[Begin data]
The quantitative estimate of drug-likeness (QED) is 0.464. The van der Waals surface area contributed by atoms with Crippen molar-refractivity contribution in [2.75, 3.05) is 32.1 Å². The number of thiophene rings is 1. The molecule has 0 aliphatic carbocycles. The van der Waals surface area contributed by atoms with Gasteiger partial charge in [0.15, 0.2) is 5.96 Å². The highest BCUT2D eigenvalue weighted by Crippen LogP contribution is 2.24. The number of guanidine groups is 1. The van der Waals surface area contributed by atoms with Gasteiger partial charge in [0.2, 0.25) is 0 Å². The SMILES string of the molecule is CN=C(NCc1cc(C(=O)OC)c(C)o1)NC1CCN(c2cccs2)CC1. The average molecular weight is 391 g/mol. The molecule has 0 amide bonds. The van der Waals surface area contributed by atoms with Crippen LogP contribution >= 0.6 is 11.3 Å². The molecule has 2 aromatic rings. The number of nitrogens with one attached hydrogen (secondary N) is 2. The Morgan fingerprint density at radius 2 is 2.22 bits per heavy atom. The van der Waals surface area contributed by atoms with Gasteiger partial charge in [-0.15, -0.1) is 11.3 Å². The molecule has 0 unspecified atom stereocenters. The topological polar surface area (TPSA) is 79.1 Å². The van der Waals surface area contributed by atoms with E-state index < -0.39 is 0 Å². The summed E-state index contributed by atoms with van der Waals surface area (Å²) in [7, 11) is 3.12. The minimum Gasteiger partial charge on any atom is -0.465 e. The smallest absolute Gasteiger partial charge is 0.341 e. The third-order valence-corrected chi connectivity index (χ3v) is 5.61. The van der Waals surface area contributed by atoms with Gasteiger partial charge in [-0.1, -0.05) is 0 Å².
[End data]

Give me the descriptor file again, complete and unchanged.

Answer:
The quantitative estimate of drug-likeness (QED) is 0.464. The van der Waals surface area contributed by atoms with Crippen molar-refractivity contribution in [2.75, 3.05) is 32.1 Å². The number of thiophene rings is 1. The molecule has 0 aliphatic carbocycles. The van der Waals surface area contributed by atoms with Gasteiger partial charge in [0.15, 0.2) is 5.96 Å². The highest BCUT2D eigenvalue weighted by Crippen LogP contribution is 2.24. The number of guanidine groups is 1. The van der Waals surface area contributed by atoms with Gasteiger partial charge in [0.2, 0.25) is 0 Å². The SMILES string of the molecule is CN=C(NCc1cc(C(=O)OC)c(C)o1)NC1CCN(c2cccs2)CC1. The average molecular weight is 391 g/mol. The molecule has 0 amide bonds. The van der Waals surface area contributed by atoms with Crippen LogP contribution >= 0.6 is 11.3 Å². The molecule has 2 aromatic rings. The number of nitrogens with one attached hydrogen (secondary N) is 2. The Morgan fingerprint density at radius 2 is 2.22 bits per heavy atom. The van der Waals surface area contributed by atoms with Gasteiger partial charge in [-0.15, -0.1) is 11.3 Å². The molecule has 0 unspecified atom stereocenters. The topological polar surface area (TPSA) is 79.1 Å². The van der Waals surface area contributed by atoms with E-state index < -0.39 is 0 Å². The summed E-state index contributed by atoms with van der Waals surface area (Å²) in [7, 11) is 3.12. The minimum Gasteiger partial charge on any atom is -0.465 e. The smallest absolute Gasteiger partial charge is 0.341 e. The third-order valence-corrected chi connectivity index (χ3v) is 5.61. The van der Waals surface area contributed by atoms with Gasteiger partial charge in [-0.1, -0.05) is 0 Å².